Message by Agriculture, Climate Change and Environment Minister Flavien Joubert on the occasion of World Wetlands Day 2024 |02 February 2024
‘Wetlands and human wellbeing’
“On February 2 this year, Seychelles will join in the global celebration of yet another World Wetlands Day. Millions of lives are dependent on wetlands that provide a wide range of ecosystem services to people, fish and other wildlife, which includes, flood control and water filtration, biodiversity support, cultural values, providing food and habitat and water storage.
“Despite the numerous global efforts to protect, conserve and manage these life sustaining ecosystems, large areas of wetlands are being lost every year, threatening the livelihoods of millions around the world. The disappearance of wetlands is three times faster than that of forest ecosystems, mostly through anthropogenic pressures, such as agricultural activities, development, housing, and other natural calamities, such are the impacts of climate change.
“It is the responsibility of each citizen, community, and country to reverse this trend through bold decisions and actions that would bring numerous benefits to communities of the world.
“Member countries of the ‘Ramsar’ Convention and other international and regional groups are leading campaigns to promote the sustainable use of wetlands globally. Much has happened in Seychelles through rigorous actions by various actors in supporting the government in promoting sustainability in the use of wetlands ecosystems. This year’s theme declared by the ‘Ramsar’ Convention is ‘Wetlands and Human Wellbeing’ which denotes the interaction between people and wetlands, putting people at the centre of the future of wetlands globally.
“Over the past 12 months, the ministry has signed three memorandum of understanding with the business sector, cementing not only the excellent partnership between the government and the private sector, but also the testimony of the success of numerous rigorous nationwide educational and awareness campaigns that have been an aspiration to many voluntary and business groups of which some have invested financially in restoration projects and programmes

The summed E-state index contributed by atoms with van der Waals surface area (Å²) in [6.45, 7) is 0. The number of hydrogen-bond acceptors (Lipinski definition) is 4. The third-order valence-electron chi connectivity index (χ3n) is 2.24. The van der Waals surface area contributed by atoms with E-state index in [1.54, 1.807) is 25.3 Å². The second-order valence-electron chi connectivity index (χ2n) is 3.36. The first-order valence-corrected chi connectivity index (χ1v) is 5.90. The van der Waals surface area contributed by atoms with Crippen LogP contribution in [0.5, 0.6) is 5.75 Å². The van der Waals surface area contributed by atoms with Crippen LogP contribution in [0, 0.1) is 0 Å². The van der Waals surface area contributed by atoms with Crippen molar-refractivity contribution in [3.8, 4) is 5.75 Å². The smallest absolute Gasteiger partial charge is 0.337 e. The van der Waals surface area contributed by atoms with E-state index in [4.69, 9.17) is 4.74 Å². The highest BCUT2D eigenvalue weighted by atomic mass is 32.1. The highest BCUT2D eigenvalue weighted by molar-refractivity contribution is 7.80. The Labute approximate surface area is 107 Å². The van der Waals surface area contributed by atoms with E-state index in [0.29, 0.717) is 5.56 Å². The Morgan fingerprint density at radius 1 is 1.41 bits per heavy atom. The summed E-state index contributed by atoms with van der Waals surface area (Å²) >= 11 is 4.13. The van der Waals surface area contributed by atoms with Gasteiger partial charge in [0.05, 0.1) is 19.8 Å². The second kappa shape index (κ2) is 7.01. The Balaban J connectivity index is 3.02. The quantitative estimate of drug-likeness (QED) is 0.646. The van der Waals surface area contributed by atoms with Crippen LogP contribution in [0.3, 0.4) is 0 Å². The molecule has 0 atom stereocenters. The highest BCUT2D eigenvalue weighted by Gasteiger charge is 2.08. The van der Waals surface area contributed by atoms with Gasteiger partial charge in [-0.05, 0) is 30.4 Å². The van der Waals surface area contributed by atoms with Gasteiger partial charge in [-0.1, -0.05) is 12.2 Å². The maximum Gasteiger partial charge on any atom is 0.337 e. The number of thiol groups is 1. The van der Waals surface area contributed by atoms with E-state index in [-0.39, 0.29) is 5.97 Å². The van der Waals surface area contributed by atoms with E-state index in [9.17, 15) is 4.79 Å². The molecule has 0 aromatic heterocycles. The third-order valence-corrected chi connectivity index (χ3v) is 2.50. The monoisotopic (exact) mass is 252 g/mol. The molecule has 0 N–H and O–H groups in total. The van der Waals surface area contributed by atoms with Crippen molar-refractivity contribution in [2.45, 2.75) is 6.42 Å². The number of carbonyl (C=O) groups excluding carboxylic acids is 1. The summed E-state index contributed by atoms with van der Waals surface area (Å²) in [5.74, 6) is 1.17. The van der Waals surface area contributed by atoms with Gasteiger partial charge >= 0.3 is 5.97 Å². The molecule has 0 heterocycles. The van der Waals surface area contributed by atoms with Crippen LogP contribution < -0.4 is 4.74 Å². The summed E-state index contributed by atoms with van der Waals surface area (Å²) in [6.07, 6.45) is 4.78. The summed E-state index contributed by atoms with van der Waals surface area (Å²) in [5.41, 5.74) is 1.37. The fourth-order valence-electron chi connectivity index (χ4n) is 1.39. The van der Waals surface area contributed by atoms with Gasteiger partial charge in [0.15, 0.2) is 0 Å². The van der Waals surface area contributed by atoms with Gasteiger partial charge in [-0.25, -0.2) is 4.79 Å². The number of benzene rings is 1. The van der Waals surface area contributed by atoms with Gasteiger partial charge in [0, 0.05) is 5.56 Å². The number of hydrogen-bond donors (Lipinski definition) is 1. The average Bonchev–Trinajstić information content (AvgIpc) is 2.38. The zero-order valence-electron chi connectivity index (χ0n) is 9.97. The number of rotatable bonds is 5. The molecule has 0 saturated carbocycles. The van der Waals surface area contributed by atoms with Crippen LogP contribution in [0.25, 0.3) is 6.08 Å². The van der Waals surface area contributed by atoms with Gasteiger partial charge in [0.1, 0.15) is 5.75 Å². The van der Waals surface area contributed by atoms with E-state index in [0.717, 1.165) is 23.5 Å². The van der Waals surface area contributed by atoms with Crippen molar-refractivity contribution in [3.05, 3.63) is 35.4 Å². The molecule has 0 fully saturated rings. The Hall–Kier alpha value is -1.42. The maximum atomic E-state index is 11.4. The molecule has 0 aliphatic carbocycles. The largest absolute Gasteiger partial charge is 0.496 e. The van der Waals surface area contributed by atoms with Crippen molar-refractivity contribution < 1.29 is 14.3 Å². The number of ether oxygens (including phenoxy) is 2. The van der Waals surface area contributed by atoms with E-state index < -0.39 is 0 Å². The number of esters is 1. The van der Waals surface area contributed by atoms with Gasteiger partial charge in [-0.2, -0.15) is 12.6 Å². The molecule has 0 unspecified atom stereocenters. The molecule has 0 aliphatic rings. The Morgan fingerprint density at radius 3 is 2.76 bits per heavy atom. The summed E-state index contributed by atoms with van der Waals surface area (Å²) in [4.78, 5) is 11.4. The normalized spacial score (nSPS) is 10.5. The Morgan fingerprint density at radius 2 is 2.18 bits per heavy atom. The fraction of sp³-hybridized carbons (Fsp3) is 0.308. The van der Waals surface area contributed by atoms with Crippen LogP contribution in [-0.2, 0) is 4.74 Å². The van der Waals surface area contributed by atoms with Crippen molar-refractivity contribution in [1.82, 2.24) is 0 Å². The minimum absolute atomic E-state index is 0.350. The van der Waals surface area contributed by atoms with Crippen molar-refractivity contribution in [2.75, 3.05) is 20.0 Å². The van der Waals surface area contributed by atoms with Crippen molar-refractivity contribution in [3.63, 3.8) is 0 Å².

“One milestone worth mentioning is the celebration this year of 20 years of designation of the Port Glaud/Port Launay wetlands as a ‘Ramsar’ site, (Wetlands of international importance), which until today is still providing ecosystem services through its wise use as an approach, widely supported by the ‘Ramsar’ Convention referring to the preservation of the ecological services and benefits for the long-term preservation of biodiversity, human welfare, and the reduction of poverty.
“Despite these numerous challenges especially in small island states like Seychelles, there is still hope, as we look ahead to our younger generation in preserving our wetlands by spreading the word that restoring wetlands would not only help to revive endangered species but also rebuild the connection between ridges and reefs, which is the backbone of all ecosystems.”